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Vibration isolation in Power Hammer

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Hi! Fellow Forgers,

In our existing new forging hammer we are experiencing that there is great amount of vibration being transmitted to nearby areas. While building the foundation we used vibration isolation pads of Neoprene Rubber along with sand and boulders under the foundation, a 4 " air gap was also used on all four sides of the foundation to isolate the foundation from the ground. However, it seems that vibration is being transmitted from the bottom of the foundation only as the air gap would eliminate any vibration from the sides. Can somebody suggest any solution to this problem without disturbing the foundation. I was told by somebody that there are companies which drill holes in the ground at depths greater than the depth of the foundation. Help will be greatly appreciated as we have stopped the functioning of the hammer till this problem is solved.


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Hi Rambo, could we have some pictures of the hammer and foundation, it would be easier to try to help you !
I'm sure I'm not the only one in here enjoying pictures of e-friends' big boys toys...
Is there a way to lift the foudation out of its hole and put some more antivibrating stuff underneath ?
And please all of you, excuse my English as I'm a French-frog...

Edited by Madmike
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Mad Mike, Your English is as good as mine, but then I do speak American:)

Under big hammers, there is usually a deep concrete foundation, going down to very solid hard pan earth or bedrock. This foundation is usually isolated from the surrounding slab as you have done. The next item will usually be a timber pad, often several ( ours was anout a meter thick) layers at 90 degrees to each other. These timbers are usually 10" to 12" square on big hammers like yours. (250 to 300mm) We used oak. These were soaked in creosoate, a preservative. They were cross bolted with tie bolts. Then the anvil sub-base, then the anvil.
Rambo, what ratio is the anvil to the hammer. You need at least 10 : 1, with a higher anvil to ram better.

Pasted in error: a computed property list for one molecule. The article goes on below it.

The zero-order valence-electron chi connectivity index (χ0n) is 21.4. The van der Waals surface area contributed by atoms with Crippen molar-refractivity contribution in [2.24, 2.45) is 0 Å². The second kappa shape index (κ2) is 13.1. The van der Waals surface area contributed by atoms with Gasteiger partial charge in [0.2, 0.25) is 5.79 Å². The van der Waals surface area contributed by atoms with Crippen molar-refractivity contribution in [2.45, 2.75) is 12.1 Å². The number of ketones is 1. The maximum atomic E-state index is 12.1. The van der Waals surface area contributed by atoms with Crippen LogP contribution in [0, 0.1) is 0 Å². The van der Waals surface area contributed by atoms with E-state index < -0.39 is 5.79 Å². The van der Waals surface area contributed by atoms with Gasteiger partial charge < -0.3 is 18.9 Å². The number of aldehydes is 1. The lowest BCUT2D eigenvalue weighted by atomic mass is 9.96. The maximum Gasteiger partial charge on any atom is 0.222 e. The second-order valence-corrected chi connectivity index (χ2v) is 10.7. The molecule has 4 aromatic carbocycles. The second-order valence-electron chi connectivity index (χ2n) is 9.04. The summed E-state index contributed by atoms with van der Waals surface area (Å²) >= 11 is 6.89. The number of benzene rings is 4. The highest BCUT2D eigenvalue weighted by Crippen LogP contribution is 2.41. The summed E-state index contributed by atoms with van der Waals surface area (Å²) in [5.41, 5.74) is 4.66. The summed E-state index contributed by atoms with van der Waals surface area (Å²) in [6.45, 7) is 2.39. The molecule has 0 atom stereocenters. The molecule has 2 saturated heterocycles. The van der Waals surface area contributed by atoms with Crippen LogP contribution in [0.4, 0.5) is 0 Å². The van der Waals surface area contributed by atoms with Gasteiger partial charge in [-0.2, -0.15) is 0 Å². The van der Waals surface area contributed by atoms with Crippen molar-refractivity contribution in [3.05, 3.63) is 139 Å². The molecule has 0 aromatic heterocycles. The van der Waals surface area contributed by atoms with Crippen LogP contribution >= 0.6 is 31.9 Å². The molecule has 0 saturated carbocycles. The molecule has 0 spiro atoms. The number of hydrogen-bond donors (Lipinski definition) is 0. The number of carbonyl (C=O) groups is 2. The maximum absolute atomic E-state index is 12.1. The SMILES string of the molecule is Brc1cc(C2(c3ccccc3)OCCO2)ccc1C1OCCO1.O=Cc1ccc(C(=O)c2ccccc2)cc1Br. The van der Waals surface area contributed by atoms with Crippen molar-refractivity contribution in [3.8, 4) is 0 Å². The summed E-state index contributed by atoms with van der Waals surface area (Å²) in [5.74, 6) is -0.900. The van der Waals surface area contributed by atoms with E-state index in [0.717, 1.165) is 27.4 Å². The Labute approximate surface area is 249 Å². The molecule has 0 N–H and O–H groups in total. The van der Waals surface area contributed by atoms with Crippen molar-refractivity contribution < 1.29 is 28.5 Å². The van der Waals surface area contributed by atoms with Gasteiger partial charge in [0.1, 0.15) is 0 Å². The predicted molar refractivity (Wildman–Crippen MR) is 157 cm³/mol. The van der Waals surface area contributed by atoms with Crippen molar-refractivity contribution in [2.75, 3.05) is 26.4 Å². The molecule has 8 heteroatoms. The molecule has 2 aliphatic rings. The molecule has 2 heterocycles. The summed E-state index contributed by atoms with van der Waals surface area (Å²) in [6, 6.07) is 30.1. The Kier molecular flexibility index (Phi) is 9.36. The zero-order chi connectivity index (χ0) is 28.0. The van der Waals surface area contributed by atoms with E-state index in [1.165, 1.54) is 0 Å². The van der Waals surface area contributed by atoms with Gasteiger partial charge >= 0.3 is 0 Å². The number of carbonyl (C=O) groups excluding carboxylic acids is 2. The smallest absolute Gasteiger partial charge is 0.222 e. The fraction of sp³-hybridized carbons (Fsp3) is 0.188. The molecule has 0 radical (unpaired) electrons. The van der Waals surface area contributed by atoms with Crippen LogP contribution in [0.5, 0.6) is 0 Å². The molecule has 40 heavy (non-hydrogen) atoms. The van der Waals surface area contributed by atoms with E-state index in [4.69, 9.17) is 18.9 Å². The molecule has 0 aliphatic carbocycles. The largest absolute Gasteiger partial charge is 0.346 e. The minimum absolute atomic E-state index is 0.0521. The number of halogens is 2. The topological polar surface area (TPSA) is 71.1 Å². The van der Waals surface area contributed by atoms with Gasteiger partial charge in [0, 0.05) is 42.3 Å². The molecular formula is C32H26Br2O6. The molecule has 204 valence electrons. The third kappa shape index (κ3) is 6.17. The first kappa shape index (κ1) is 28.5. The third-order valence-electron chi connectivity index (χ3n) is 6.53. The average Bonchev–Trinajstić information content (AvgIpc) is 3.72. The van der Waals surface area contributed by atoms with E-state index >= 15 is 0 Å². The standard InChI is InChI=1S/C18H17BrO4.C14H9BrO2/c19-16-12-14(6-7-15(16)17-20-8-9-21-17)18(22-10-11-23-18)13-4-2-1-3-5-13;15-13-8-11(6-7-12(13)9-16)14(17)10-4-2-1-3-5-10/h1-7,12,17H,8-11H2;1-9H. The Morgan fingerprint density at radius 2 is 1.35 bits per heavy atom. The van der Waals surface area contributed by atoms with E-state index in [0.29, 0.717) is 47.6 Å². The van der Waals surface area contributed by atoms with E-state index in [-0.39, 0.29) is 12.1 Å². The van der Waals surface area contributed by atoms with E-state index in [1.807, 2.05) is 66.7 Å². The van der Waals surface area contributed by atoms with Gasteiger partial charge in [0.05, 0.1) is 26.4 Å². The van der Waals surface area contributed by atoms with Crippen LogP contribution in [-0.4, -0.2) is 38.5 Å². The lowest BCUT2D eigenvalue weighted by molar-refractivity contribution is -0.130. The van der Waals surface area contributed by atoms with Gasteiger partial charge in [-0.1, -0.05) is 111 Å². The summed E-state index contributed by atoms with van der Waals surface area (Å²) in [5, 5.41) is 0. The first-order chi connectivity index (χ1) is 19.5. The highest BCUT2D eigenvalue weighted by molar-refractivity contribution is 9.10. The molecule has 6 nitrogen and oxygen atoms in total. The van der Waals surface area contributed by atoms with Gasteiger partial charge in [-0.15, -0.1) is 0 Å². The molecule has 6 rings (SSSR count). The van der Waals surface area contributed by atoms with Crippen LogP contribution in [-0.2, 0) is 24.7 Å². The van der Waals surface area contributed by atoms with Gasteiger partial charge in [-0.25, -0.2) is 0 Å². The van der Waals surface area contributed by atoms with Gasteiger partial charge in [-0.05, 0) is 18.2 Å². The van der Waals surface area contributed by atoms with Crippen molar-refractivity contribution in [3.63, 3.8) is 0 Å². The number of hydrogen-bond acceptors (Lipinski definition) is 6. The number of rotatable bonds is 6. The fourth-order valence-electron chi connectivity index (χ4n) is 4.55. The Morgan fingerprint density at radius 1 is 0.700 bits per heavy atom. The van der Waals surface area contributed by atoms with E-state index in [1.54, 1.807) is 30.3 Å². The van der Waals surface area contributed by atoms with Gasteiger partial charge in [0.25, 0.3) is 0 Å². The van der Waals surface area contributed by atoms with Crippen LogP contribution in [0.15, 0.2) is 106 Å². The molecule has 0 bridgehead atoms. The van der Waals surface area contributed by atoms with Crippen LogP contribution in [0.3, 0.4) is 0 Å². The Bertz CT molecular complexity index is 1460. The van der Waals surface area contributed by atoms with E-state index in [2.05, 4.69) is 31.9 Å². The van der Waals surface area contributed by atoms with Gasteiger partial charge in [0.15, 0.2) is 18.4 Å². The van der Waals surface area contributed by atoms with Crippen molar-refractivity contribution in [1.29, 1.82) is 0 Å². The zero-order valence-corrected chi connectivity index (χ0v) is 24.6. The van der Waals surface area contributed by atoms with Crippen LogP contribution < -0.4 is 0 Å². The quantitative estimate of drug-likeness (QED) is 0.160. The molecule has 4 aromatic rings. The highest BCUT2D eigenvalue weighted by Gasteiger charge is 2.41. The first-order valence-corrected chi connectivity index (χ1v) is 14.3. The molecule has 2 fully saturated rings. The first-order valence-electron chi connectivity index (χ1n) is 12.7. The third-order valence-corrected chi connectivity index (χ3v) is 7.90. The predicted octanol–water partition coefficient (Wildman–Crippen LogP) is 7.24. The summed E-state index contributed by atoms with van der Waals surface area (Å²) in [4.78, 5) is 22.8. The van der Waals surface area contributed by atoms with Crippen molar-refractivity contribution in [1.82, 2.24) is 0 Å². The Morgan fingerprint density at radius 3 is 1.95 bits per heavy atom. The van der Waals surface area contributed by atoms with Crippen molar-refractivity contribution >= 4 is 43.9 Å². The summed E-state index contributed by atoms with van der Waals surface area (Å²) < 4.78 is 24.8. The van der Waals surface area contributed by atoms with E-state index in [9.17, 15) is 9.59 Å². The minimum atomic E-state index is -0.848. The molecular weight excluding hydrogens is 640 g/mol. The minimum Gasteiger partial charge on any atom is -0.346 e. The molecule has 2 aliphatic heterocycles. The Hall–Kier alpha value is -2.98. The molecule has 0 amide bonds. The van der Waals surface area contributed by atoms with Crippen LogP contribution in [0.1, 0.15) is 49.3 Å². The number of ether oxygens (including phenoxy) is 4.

Last but not least, if the water table is high, and the foundation is sitting in wet soil, the foundation will act like a big piston and send hydraulic pressure waves out to the surroundings.

We had this problem as Our forge shop sat on an ancient sand and river sediment bank. The water table was high. We run that concrete foundation down to the bedrock. That was about 90' (28 meters) deep! The bedrock was floating on more sand and sediments. The hunk of bedrock was about 27 city blocks long, by about 10 city blocks in the middle. We knew this since you could feel the vibrations when our biggest hammer hit, anywhere above that rock. Our hammer was at one end and this made the vibrations worst at the opposite end. It was a 25,000 #( 11348 Kg) Erie steam drop hammer. This hammer was suped up at the factory as it ran at 145#, 345F steam, and had an extra long stroke.
The city authorities made a law that we could only run our 3 biggest hammers during daylight hours as they woke folks up!

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Hi!, I do not see an easy way to lift the foundation to place springs etc under the foundation. The hammer is different from other die forging hammers, the anvil has been placed in a pit in the foundation, i.e. the hammer body is not fixed to the anvil but to the foundation. Instead of timber, neoprene rubber pads have been placed under the anvil as well as under the foundation. The spec of anvil and the falling weight are
1. Weight of anvil 200,000 lb.
2. Falling weight of ram + rod + upper die 18,000 lb.
I am enclosing a schematic of the drawing of the foundation and a 3D view of the hammer for better understanding.
Can you suggest if drilling holes in the ground till a depth of the foundation or more will be heplfull, probabaly some 75 ft away from the hammer. Or is there any other solution without having to move the anvil or foundation.

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Edited by rambo
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The question I have is not how to dampen the vibration, but why? It seems you have plenty of isolation already. The effort and expense involved in MORE isolation may not be worth it. There is going to be an acceptable level, an almost unavoidable level of transfer of vibration with such a big hammer. All of the large industrial hammers I know of shake the ground a bit.

Is the vibration causing problems? Would it be easier to isolate the other equipment around the hammer to prevent the vibes from effecting them?

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